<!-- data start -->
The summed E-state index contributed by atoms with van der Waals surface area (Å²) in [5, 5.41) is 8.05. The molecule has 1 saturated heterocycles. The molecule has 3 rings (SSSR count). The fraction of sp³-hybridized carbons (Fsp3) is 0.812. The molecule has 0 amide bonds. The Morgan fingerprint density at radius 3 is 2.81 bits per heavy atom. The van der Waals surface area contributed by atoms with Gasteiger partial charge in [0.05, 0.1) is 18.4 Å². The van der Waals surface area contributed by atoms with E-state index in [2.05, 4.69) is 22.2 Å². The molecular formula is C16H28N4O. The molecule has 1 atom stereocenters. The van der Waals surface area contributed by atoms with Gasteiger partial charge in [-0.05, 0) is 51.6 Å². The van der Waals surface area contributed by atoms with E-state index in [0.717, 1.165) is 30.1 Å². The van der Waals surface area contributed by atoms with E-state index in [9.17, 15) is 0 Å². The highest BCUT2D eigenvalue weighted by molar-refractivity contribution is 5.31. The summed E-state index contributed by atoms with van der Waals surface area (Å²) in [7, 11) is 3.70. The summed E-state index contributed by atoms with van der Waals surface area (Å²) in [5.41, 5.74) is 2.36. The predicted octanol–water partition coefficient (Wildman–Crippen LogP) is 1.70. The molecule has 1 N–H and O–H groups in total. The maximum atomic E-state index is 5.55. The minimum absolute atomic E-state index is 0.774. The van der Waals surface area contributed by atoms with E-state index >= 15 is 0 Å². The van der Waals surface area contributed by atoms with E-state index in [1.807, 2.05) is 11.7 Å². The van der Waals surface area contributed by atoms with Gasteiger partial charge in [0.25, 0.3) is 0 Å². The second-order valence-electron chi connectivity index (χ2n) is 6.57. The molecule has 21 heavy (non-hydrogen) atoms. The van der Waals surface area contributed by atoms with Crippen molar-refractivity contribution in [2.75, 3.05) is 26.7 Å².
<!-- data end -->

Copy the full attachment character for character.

The summed E-state index contributed by atoms with van der Waals surface area (Å²) in [5, 5.41) is 8.05. The molecule has 1 saturated heterocycles. The molecule has 3 rings (SSSR count). The fraction of sp³-hybridized carbons (Fsp3) is 0.812. The molecule has 0 amide bonds. The Morgan fingerprint density at radius 3 is 2.81 bits per heavy atom. The van der Waals surface area contributed by atoms with Gasteiger partial charge in [0.05, 0.1) is 18.4 Å². The van der Waals surface area contributed by atoms with E-state index in [2.05, 4.69) is 22.2 Å². The molecular formula is C16H28N4O. The molecule has 1 atom stereocenters. The van der Waals surface area contributed by atoms with Gasteiger partial charge in [-0.05, 0) is 51.6 Å². The van der Waals surface area contributed by atoms with E-state index in [0.717, 1.165) is 30.1 Å². The van der Waals surface area contributed by atoms with E-state index in [9.17, 15) is 0 Å². The highest BCUT2D eigenvalue weighted by molar-refractivity contribution is 5.31. The summed E-state index contributed by atoms with van der Waals surface area (Å²) in [7, 11) is 3.70. The summed E-state index contributed by atoms with van der Waals surface area (Å²) in [5.41, 5.74) is 2.36. The predicted octanol–water partition coefficient (Wildman–Crippen LogP) is 1.70. The molecule has 1 N–H and O–H groups in total. The maximum atomic E-state index is 5.55. The minimum absolute atomic E-state index is 0.774. The van der Waals surface area contributed by atoms with E-state index >= 15 is 0 Å². The van der Waals surface area contributed by atoms with E-state index in [1.807, 2.05) is 11.7 Å². The van der Waals surface area contributed by atoms with Gasteiger partial charge in [0.25, 0.3) is 0 Å². The second-order valence-electron chi connectivity index (χ2n) is 6.57. The molecule has 21 heavy (non-hydrogen) atoms. The van der Waals surface area contributed by atoms with Crippen molar-refractivity contribution in [2.75, 3.05) is 26.7 Å².